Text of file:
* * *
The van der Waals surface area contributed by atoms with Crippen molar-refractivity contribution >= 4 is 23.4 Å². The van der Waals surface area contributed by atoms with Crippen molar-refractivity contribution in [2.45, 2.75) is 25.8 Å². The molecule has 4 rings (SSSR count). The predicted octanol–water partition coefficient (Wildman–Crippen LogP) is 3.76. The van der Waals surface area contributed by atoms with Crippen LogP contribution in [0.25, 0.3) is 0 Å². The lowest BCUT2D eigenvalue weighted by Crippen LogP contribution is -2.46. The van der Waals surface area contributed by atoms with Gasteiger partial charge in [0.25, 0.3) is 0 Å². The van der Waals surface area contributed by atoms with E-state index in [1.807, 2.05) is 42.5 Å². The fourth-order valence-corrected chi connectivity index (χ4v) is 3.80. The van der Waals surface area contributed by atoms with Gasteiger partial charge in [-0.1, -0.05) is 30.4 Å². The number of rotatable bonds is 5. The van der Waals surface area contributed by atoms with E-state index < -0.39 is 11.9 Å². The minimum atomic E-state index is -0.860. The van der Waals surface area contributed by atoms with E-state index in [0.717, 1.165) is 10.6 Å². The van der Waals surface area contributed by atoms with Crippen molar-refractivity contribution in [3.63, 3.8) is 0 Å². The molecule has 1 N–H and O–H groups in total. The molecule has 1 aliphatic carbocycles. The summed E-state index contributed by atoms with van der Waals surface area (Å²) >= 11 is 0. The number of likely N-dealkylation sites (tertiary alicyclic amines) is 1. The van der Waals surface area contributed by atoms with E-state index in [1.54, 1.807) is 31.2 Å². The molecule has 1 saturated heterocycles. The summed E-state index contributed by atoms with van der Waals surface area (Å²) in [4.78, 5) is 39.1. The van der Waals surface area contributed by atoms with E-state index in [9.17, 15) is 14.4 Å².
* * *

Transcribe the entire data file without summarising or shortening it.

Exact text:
The van der Waals surface area contributed by atoms with Crippen molar-refractivity contribution >= 4 is 23.4 Å². The van der Waals surface area contributed by atoms with Crippen molar-refractivity contribution in [2.45, 2.75) is 25.8 Å². The molecule has 4 rings (SSSR count). The predicted octanol–water partition coefficient (Wildman–Crippen LogP) is 3.76. The van der Waals surface area contributed by atoms with Crippen LogP contribution in [0.25, 0.3) is 0 Å². The lowest BCUT2D eigenvalue weighted by Crippen LogP contribution is -2.46. The van der Waals surface area contributed by atoms with Gasteiger partial charge in [0.25, 0.3) is 0 Å². The van der Waals surface area contributed by atoms with E-state index in [1.807, 2.05) is 42.5 Å². The fourth-order valence-corrected chi connectivity index (χ4v) is 3.80. The van der Waals surface area contributed by atoms with Gasteiger partial charge in [-0.1, -0.05) is 30.4 Å². The number of rotatable bonds is 5. The van der Waals surface area contributed by atoms with E-state index < -0.39 is 11.9 Å². The minimum atomic E-state index is -0.860. The van der Waals surface area contributed by atoms with E-state index in [0.717, 1.165) is 10.6 Å². The van der Waals surface area contributed by atoms with Crippen molar-refractivity contribution in [3.63, 3.8) is 0 Å². The molecule has 1 N–H and O–H groups in total. The molecule has 1 aliphatic carbocycles. The summed E-state index contributed by atoms with van der Waals surface area (Å²) >= 11 is 0. The number of likely N-dealkylation sites (tertiary alicyclic amines) is 1. The van der Waals surface area contributed by atoms with E-state index in [1.54, 1.807) is 31.2 Å². The molecule has 1 saturated heterocycles. The summed E-state index contributed by atoms with van der Waals surface area (Å²) in [4.78, 5) is 39.1. The van der Waals surface area contributed by atoms with E-state index in [9.17, 15) is 14.4 Å².